Nearly all dash cams take a microSD card and require that you use a Class 10 SD card. The “class 10” refers to the write speed, and Class 10 is what most digital video recording devices will use. Since a dash camera has “loop recording”, meaning that it loops back around and records over the oldest video files, you really don’t need a huge memory card, as you typically are only going to want a 1 minute video clip of a car accident or incident. Dash cameras do not record large length video files, they will either record 1 to 10 minute video clips. This is done so large video files do not get corrupted and lost.
If you want to remotely store video files remotely, you will want to look into dash cams that offer cloud video storage and remote access. Cloud dash cam video storage can be critical if your car is stolen and you do not have physical access to the dash cam itself. Many of the cloud services will have a monthly or yearly subscription fee and require that the dash cam is connected to a internet hot spot in your car, a sim card, LTE or other data delivery system.
G-Sensor and Automatic Incident Recording
G-Sensor detects jerks and unusual movement in the vehicle and automatically sends the camera into action whenever there is an incident. Apart from automatic recording, it also locks the footage against deletion during relooping. When you memory card is full and the camera is recording over it again, the file that was involved in the accident or impact will be saved and protected. Though this sounds good theoretically, G-Sensor is never that perfect as it is made out to be. Practically, it’s useless for accidents in a running vehicle since it often records false incidents. However, it’s very useful for monitoring a parked vehicle. Parking mode allows you to record an incident like vandalizing or a hit and run case when you vehicle is being parked. Check out how parking mode is to be activated in your dash cam – some cams have automatic activation, some through pressing a button, and others through a menu.
Parking mode is a feature that comes included with many dash cameras, however, they can vary greatly. Many of the cheaper, low-end dash cams have poor parking mode functions that don’t often work properly.
When using the parking mode feature on most dash cams you will need to have either a hardwire kit or an external battery to power the dash cam when your car is turned off. A hardwire kit is relatively cheap (around $15) and fairly easy to install. To install you simply plug a wired fuse into your fuse box on your car and screw down a grounding wire.
A dash camera in parking mode sits in a stand-by mode until an event happens to trigger it to start recording. Most often, it is either triggered by an impact detected by its g-sensor, or by motion. Cheaper dash cams will start recording right when an event is detected, only capturing video right after the event. High-end dash cams will use what’s called buffered parking mode, which is always recording in a 15 second or so loop. So if there is an event the dash cam will be able to have video 15 seconds leading up to the event.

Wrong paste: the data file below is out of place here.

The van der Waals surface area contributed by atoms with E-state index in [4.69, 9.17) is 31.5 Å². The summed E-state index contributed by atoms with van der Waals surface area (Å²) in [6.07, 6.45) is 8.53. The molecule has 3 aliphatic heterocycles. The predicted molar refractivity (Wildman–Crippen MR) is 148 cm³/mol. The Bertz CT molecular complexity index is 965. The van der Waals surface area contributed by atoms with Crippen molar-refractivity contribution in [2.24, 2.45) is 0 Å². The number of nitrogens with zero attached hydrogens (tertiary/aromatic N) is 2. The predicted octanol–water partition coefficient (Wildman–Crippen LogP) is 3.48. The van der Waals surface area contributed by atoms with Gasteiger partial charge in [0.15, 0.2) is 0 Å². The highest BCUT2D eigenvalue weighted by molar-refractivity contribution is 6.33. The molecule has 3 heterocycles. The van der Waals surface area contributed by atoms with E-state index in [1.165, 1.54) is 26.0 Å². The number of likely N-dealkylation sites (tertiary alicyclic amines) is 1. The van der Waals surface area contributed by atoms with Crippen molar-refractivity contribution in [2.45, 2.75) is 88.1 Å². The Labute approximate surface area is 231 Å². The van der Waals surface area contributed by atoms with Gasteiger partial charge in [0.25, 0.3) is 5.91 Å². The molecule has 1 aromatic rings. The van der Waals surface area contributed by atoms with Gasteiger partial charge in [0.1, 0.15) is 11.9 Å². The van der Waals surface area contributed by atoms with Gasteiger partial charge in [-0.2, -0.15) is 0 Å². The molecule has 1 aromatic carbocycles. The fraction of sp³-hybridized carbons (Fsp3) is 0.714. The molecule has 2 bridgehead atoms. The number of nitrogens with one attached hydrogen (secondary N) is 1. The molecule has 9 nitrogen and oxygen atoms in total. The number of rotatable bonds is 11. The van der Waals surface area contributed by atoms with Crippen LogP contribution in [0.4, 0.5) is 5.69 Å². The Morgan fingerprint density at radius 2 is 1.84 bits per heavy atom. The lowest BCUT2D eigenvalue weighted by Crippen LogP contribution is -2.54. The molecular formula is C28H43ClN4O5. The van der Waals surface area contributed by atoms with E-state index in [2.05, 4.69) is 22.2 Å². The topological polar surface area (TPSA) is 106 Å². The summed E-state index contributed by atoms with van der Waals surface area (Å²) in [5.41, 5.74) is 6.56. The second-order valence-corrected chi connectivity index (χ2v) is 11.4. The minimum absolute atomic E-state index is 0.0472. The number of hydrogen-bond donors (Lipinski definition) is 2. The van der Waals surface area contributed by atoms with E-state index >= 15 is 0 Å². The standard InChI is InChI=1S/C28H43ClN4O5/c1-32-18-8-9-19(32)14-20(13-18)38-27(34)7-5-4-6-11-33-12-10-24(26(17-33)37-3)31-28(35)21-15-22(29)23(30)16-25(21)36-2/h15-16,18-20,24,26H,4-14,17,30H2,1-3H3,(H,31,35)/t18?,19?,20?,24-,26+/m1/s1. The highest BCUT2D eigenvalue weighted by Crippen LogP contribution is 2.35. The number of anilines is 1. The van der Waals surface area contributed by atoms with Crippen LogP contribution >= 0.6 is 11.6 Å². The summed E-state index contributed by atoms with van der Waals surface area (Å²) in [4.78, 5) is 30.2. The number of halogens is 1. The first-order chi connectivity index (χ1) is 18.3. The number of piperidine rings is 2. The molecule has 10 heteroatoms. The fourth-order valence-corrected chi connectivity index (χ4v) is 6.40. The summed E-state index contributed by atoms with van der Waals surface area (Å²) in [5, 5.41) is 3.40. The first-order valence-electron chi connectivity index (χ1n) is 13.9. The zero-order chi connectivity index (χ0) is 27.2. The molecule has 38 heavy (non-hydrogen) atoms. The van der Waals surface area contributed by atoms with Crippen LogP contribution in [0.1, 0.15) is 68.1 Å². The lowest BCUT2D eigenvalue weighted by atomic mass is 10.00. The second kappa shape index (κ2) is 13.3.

GPS and Advanced Driving Assistance System (ADAS)
GPS adds time and location details to the footage. Dash cams supporting GPS may either have it as an inbuilt unit or as an optional addon module to be purchased separately. GPS unit usually also has several ADAS features integrated with it. Most popular among them are Lane Departure Warning System (LDWS), Forward Collision Warning System (FCWS) and speed alerts. If you really need these, make sure they work properly for the given brand/model; more often than not, they throw up false warning which may unnecessarily annoy you.
WiFi integration on dash cams is becoming a sought after feature for those who want to be able to access their car cam with their smartphone. Before WiFi, the user would have to remove the SD card from the camera and put it into a computer to view the files. WiFi provides a way to transfer videos onto a smartphone or tablet for later viewing or sharing. Along with being able to view videos and photos directly on your phone, you can also change the dash cam settings. WiFi features will vary based on the Android or iOS APP provided by the dash cam manufacturer. Another advantage of having WiFi on a dash cam is that the LCD screen can be removed, making the dash cam even smaller. The 2.4 GHz channel connects at farther distances and the 5GHz channel provides faster transfer rates, although without as wide of a range as the 2.4 GHz channel.
Read our guide on The Best WiFi Dash Cams
Design and Build
Most people prefer a stealthy dash cam to avoid inviting unnecessary attention. So, you may want to go with one which is small and which can easily get camouflaged with the interiors of your vehicle. Many early consumer based dash cameras had a more flashy looking design, with chrome/silver looking highlights to make it look of higher quality, now the trend is all black and as discreet as possible to help deter theft. These stealthy type designs often have a small to non-existant LCD display, so to play back the footage it may require an external device like your computer or smartphone. Depending upon what suits your choice, you can always do a tradeoff between stealth and style.